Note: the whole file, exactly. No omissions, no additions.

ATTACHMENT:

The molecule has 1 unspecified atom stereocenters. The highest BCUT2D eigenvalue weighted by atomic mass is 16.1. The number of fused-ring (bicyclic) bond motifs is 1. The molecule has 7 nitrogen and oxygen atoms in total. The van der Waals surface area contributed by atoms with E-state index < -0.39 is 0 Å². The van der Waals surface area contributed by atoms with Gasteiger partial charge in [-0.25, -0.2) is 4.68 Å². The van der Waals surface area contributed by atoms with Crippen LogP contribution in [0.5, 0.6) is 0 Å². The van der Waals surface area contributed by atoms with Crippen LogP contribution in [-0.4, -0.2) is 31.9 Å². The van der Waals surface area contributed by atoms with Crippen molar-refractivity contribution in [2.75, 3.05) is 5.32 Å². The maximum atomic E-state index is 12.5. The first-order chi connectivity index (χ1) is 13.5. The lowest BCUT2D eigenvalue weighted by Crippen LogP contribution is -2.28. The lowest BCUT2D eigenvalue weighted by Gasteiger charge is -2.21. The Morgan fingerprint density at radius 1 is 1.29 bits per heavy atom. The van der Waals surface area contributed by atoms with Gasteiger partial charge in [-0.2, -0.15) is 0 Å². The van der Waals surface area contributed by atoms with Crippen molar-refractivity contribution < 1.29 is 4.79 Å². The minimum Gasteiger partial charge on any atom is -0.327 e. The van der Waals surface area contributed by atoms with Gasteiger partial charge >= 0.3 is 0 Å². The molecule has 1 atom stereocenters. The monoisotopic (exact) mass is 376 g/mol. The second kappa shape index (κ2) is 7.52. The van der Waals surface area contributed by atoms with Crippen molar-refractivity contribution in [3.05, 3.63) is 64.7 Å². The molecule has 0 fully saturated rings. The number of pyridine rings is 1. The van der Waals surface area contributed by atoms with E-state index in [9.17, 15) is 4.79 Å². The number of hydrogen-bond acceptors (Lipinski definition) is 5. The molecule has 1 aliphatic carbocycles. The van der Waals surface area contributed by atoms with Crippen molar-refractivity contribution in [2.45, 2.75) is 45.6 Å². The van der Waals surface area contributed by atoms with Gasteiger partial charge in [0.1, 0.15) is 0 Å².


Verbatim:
The molecule has 1 unspecified atom stereocenters. The highest BCUT2D eigenvalue weighted by atomic mass is 16.1. The number of fused-ring (bicyclic) bond motifs is 1. The molecule has 7 nitrogen and oxygen atoms in total. The van der Waals surface area contributed by atoms with E-state index < -0.39 is 0 Å². The van der Waals surface area contributed by atoms with Gasteiger partial charge in [-0.25, -0.2) is 4.68 Å². The van der Waals surface area contributed by atoms with Crippen LogP contribution in [0.5, 0.6) is 0 Å². The van der Waals surface area contributed by atoms with Crippen LogP contribution in [-0.4, -0.2) is 31.9 Å². The van der Waals surface area contributed by atoms with Crippen molar-refractivity contribution in [2.75, 3.05) is 5.32 Å². The maximum atomic E-state index is 12.5. The first-order chi connectivity index (χ1) is 13.5. The lowest BCUT2D eigenvalue weighted by Crippen LogP contribution is -2.28. The lowest BCUT2D eigenvalue weighted by Gasteiger charge is -2.21. The Morgan fingerprint density at radius 1 is 1.29 bits per heavy atom. The van der Waals surface area contributed by atoms with Gasteiger partial charge in [-0.2, -0.15) is 0 Å². The van der Waals surface area contributed by atoms with Crippen molar-refractivity contribution < 1.29 is 4.79 Å². The minimum Gasteiger partial charge on any atom is -0.327 e. The van der Waals surface area contributed by atoms with Gasteiger partial charge >= 0.3 is 0 Å². The molecule has 1 atom stereocenters. The monoisotopic (exact) mass is 376 g/mol. The second kappa shape index (κ2) is 7.52. The van der Waals surface area contributed by atoms with Crippen molar-refractivity contribution in [3.05, 3.63) is 64.7 Å². The molecule has 0 fully saturated rings. The number of pyridine rings is 1. The van der Waals surface area contributed by atoms with E-state index in [9.17, 15) is 4.79 Å². The number of hydrogen-bond acceptors (Lipinski definition) is 5. The molecule has 1 aliphatic carbocycles. The van der Waals surface area contributed by atoms with Crippen molar-refractivity contribution in [2.45, 2.75) is 45.6 Å². The van der Waals surface area contributed by atoms with Gasteiger partial charge in [0.1, 0.15) is 0 Å².